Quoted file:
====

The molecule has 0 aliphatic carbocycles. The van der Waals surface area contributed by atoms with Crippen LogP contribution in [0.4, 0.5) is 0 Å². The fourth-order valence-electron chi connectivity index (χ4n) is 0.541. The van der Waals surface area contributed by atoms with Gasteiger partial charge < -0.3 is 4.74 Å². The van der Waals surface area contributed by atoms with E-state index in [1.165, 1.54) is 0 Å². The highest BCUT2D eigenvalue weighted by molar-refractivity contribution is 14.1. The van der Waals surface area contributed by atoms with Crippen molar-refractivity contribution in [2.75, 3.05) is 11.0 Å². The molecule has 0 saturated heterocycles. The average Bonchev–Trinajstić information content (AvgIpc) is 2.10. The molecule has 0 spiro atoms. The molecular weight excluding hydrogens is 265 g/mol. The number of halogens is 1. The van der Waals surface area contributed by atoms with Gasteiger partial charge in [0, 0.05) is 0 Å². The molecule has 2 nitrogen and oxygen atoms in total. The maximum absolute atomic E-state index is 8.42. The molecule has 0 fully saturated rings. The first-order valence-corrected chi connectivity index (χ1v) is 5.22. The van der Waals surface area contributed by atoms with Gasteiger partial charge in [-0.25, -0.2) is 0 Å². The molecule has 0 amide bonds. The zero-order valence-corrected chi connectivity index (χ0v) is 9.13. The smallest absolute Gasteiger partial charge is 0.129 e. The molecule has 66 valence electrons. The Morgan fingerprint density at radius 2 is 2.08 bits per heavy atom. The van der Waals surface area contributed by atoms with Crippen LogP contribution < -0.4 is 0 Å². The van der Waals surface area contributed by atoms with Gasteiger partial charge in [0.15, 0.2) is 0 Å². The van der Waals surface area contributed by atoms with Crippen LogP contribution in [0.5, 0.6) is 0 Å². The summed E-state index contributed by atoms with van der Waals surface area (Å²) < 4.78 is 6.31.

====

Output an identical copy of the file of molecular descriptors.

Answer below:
The molecule has 0 aliphatic carbocycles. The van der Waals surface area contributed by atoms with Crippen LogP contribution in [0.4, 0.5) is 0 Å². The fourth-order valence-electron chi connectivity index (χ4n) is 0.541. The van der Waals surface area contributed by atoms with Gasteiger partial charge < -0.3 is 4.74 Å². The van der Waals surface area contributed by atoms with E-state index in [1.165, 1.54) is 0 Å². The highest BCUT2D eigenvalue weighted by molar-refractivity contribution is 14.1. The van der Waals surface area contributed by atoms with Crippen molar-refractivity contribution in [2.75, 3.05) is 11.0 Å². The molecule has 0 saturated heterocycles. The average Bonchev–Trinajstić information content (AvgIpc) is 2.10. The molecule has 0 spiro atoms. The molecular weight excluding hydrogens is 265 g/mol. The number of halogens is 1. The van der Waals surface area contributed by atoms with Gasteiger partial charge in [0, 0.05) is 0 Å². The molecule has 2 nitrogen and oxygen atoms in total. The maximum absolute atomic E-state index is 8.42. The molecule has 0 fully saturated rings. The first-order valence-corrected chi connectivity index (χ1v) is 5.22. The van der Waals surface area contributed by atoms with Gasteiger partial charge in [-0.25, -0.2) is 0 Å². The molecule has 0 amide bonds. The zero-order valence-corrected chi connectivity index (χ0v) is 9.13. The smallest absolute Gasteiger partial charge is 0.129 e. The molecule has 66 valence electrons. The Morgan fingerprint density at radius 2 is 2.08 bits per heavy atom. The van der Waals surface area contributed by atoms with Crippen LogP contribution < -0.4 is 0 Å². The van der Waals surface area contributed by atoms with Gasteiger partial charge in [0.15, 0.2) is 0 Å². The van der Waals surface area contributed by atoms with Crippen LogP contribution in [0.5, 0.6) is 0 Å². The summed E-state index contributed by atoms with van der Waals surface area (Å²) < 4.78 is 6.31.